Swissair's recovery plans received a major boost when the group struck a deal with the Belgian Government which ends its commitment to increase its stake in Sabena from 49.5% to 85% and releases it from further cash calls.

The vexed issue of state funding looms large, however. "The single biggest cloud has been lifted," says Mike Powell, financial analyst at Dresdner Kleinwort Wasserstein. The Belgian Government (which holds the remaining shares) and Sabena had launched a €1 billion ($890 million) lawsuit against the Swiss, demanding they meet their obligations to take an 85% stake or pay the consequences. Swissair Group chairman Mario Corti argued that the commitment to increasing the stake was "unrealistic" given the Swiss group's financial woes.

The compromise will see the two shareholders inject €430 million into Sabena over the next two years, 60% of this coming from the Swiss.

Analysts say that the arrangement seems to have settled the uncertainty surrounding Sabena's and Swissair. "The question we were always asking Swissair was can you exit this situation with the provisions you set aside last year," says Powell. The Swiss say that the costs associated with the deal are covered by the provisions.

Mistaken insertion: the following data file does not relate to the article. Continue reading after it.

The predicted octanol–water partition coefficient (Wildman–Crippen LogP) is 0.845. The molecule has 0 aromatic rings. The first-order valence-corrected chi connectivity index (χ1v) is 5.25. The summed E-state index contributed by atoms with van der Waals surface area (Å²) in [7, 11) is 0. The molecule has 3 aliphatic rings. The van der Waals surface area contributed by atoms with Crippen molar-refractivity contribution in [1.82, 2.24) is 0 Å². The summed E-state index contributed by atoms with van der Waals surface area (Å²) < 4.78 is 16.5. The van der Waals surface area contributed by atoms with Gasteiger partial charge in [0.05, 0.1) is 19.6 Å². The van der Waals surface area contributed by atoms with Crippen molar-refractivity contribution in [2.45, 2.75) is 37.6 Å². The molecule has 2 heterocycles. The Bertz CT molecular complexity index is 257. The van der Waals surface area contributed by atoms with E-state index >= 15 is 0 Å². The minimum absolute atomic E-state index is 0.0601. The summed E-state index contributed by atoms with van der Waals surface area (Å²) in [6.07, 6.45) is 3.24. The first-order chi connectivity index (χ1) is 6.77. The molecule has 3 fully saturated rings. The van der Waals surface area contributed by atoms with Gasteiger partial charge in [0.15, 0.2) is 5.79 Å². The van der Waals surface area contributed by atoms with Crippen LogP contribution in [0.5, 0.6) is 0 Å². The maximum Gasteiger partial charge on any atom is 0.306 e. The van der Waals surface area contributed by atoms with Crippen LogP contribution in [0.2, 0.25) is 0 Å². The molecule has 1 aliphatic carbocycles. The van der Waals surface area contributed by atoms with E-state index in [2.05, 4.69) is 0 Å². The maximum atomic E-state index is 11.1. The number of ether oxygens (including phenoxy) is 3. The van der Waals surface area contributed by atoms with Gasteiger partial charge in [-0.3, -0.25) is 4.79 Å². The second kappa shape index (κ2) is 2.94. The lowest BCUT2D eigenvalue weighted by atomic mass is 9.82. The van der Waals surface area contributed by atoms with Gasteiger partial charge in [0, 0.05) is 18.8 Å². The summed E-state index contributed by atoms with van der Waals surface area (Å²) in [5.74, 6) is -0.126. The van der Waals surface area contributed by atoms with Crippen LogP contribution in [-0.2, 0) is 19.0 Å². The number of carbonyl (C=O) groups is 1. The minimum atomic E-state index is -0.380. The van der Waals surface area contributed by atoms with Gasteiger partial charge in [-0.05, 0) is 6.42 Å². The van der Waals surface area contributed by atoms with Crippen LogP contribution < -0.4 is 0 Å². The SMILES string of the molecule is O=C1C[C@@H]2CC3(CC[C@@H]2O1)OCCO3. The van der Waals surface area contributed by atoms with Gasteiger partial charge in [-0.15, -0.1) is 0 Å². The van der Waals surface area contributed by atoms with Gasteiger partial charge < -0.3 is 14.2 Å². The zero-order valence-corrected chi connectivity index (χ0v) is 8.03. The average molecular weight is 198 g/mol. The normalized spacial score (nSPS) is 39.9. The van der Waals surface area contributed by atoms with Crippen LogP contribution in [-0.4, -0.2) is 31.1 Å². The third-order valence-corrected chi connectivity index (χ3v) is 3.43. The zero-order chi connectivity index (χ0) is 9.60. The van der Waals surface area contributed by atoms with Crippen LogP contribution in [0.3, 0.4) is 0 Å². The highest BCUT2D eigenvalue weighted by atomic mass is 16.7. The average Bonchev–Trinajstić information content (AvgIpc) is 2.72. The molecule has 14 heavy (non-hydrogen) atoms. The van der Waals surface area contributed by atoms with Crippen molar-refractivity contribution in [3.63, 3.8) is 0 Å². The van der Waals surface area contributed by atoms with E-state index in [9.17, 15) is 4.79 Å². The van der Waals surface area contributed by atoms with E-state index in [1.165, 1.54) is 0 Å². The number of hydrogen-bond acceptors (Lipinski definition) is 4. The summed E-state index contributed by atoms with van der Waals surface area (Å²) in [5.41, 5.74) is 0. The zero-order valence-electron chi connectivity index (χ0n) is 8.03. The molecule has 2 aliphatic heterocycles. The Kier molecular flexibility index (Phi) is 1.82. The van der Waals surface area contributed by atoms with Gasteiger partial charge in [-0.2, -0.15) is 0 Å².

However, as part of the agreement, Swissair Group is to take on an order for nine Airbus narrowbodies from Sabena, and analysts are waiting for more details of this to put a true figure on the deal.

Another issue concerns state aid. The European Commission (EC) is already examining the deal struck between the two Sabena shareholders in January for a €250 million cash injection, of which the Belgian Government share was €100 million, and the new agreement is also likely to come under close scrutiny.

Under EC guidelines, a government shareholder must show that its investment is in line with what might be expected of a private investor. In this case, there is a questionmark as to whether the money Swissair is putting into Sabena is backed by commercial logic.

Meanwhile, there is mixed news from Swissair Group's French operations. Air Littoral has been sold to its former management, with an undisclosed cash injection from the Swiss. However, AOM-Air Liberte has filed for bankruptcy.

Although Corti seems confident of finding a buyer, Marc Rochet, the French carrier's chief executive, has reportedly said that none of the 15 offers received so far is commercially viable. As in Belgium, the Swiss are offering a final cash injection (€305 million) as long as it is relieved of future obligations, and says exit costs have once again been covered by last year's provisions.

Source: Airline Business